It's delicious.  

Nostalgically delicious. But that's okay. It doesn't make me like it any less, and on Thanksgiving, there is always more than enough for me.

Today I give thanks for something intangible and improbable and incredibly powerful

On this Thanksgiving, I am grateful for possibility.

Perhaps I will always be a mid-list author who publishes a novel every year or two.
A storyteller and speaker who takes the stage now and again to entertain audiences.
A screenwriter and playwright who is never paid very much for his craft. 
A very small business owner. 

And if that is the case, I will be a happy man.

I am doing what I love.

I have often said that I would like to someday write for a living and teach for pleasure, and while I am certainly not ready or able to give up my teaching salary, I am closer to this dream than I ever thought imaginable.

But with every book and every story and every screenplay and every musical comes the possibility for greater success. A larger readership. A broader fan base. An opportunity for more prolific career. The dream of a best seller.

In short, possibility.

I was standing in the copy room at my school on a Friday about ten years ago, complaining about the wedding that I had to minister and DJ the next day. A group of friends and colleagues were standing alongside me, listening to me complain.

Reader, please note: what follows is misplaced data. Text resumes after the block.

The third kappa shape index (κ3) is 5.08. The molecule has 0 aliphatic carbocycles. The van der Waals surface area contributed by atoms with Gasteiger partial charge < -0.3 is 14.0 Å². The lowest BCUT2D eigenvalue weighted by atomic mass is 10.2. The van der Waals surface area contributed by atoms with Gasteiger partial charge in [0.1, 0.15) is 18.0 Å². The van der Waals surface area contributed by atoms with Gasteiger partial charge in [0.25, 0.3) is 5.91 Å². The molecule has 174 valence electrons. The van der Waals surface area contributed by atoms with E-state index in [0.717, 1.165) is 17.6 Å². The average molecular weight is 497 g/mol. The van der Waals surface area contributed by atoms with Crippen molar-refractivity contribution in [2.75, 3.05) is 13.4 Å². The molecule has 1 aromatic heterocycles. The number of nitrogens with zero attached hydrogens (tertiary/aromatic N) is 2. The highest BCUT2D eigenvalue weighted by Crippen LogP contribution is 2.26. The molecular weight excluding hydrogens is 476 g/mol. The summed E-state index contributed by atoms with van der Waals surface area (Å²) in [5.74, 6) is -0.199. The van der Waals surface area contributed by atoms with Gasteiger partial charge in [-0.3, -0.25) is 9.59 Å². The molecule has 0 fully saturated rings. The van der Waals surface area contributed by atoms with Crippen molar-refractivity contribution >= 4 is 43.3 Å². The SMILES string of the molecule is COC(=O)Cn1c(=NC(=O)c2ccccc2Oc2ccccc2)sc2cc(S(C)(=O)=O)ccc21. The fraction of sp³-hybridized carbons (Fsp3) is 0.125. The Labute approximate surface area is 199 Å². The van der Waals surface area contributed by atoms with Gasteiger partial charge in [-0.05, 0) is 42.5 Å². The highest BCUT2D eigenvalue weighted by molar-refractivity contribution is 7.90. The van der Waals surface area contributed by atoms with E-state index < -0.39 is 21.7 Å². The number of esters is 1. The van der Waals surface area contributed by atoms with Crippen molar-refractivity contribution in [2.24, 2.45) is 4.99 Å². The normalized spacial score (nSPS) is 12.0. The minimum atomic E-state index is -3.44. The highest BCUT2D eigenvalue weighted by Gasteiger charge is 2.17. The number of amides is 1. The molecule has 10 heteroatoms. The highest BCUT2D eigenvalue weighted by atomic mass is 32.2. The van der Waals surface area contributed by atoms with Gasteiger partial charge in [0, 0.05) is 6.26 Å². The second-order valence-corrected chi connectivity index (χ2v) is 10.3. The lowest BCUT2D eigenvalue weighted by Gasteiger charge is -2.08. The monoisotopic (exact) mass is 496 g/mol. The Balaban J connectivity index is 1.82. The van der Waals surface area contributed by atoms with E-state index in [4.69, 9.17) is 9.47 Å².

Later on that day, one of my wiser and kinder colleagues took me aside and said this to me (paraphrased as best as I can recall):

There’s nothing wrong with you complaining about the wedding you have to work this weekend, but please don’t forget how lucky you are, too. Most of the people in this school and everywhere else receive a paycheck every week and that’s it. They have no other way to earn money. They will get their tiny raises every year, but that’s it. Probably forever. Unless they want to go to work on the weekend as a waitress or a cashier or maybe pick up a tutoring job, most people are stuck with the same salary for the rest of their lives.